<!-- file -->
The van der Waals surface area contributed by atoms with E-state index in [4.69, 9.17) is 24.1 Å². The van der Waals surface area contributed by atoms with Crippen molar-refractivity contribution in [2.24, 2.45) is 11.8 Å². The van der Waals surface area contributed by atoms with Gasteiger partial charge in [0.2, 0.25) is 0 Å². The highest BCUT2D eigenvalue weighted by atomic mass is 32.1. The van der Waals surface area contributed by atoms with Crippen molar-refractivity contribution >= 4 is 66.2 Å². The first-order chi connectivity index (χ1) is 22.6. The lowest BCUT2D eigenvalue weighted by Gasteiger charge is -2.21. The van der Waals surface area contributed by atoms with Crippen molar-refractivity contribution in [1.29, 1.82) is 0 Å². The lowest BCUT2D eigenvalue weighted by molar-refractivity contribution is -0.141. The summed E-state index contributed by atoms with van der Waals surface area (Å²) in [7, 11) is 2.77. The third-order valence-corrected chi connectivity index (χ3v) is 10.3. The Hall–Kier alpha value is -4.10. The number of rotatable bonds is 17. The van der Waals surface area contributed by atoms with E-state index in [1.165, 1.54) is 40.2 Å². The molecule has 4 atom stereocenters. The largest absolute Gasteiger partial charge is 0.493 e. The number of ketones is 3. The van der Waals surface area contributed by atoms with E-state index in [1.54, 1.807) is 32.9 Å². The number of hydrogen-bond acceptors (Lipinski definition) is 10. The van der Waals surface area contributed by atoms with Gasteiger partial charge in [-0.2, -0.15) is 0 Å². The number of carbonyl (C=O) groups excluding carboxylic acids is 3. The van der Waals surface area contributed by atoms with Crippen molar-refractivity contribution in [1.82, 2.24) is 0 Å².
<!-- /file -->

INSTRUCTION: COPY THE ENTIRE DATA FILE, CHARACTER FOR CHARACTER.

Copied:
The van der Waals surface area contributed by atoms with E-state index in [4.69, 9.17) is 24.1 Å². The van der Waals surface area contributed by atoms with Crippen molar-refractivity contribution in [2.24, 2.45) is 11.8 Å². The van der Waals surface area contributed by atoms with Gasteiger partial charge in [0.2, 0.25) is 0 Å². The highest BCUT2D eigenvalue weighted by atomic mass is 32.1. The van der Waals surface area contributed by atoms with Crippen molar-refractivity contribution >= 4 is 66.2 Å². The first-order chi connectivity index (χ1) is 22.6. The lowest BCUT2D eigenvalue weighted by Gasteiger charge is -2.21. The van der Waals surface area contributed by atoms with Crippen molar-refractivity contribution in [1.29, 1.82) is 0 Å². The lowest BCUT2D eigenvalue weighted by molar-refractivity contribution is -0.141. The summed E-state index contributed by atoms with van der Waals surface area (Å²) in [7, 11) is 2.77. The third-order valence-corrected chi connectivity index (χ3v) is 10.3. The Hall–Kier alpha value is -4.10. The number of rotatable bonds is 17. The van der Waals surface area contributed by atoms with E-state index in [1.165, 1.54) is 40.2 Å². The molecule has 4 atom stereocenters. The largest absolute Gasteiger partial charge is 0.493 e. The number of ketones is 3. The van der Waals surface area contributed by atoms with E-state index in [1.54, 1.807) is 32.9 Å². The number of hydrogen-bond acceptors (Lipinski definition) is 10. The van der Waals surface area contributed by atoms with Gasteiger partial charge in [-0.2, -0.15) is 0 Å². The number of carbonyl (C=O) groups excluding carboxylic acids is 3. The van der Waals surface area contributed by atoms with Crippen molar-refractivity contribution in [1.82, 2.24) is 0 Å².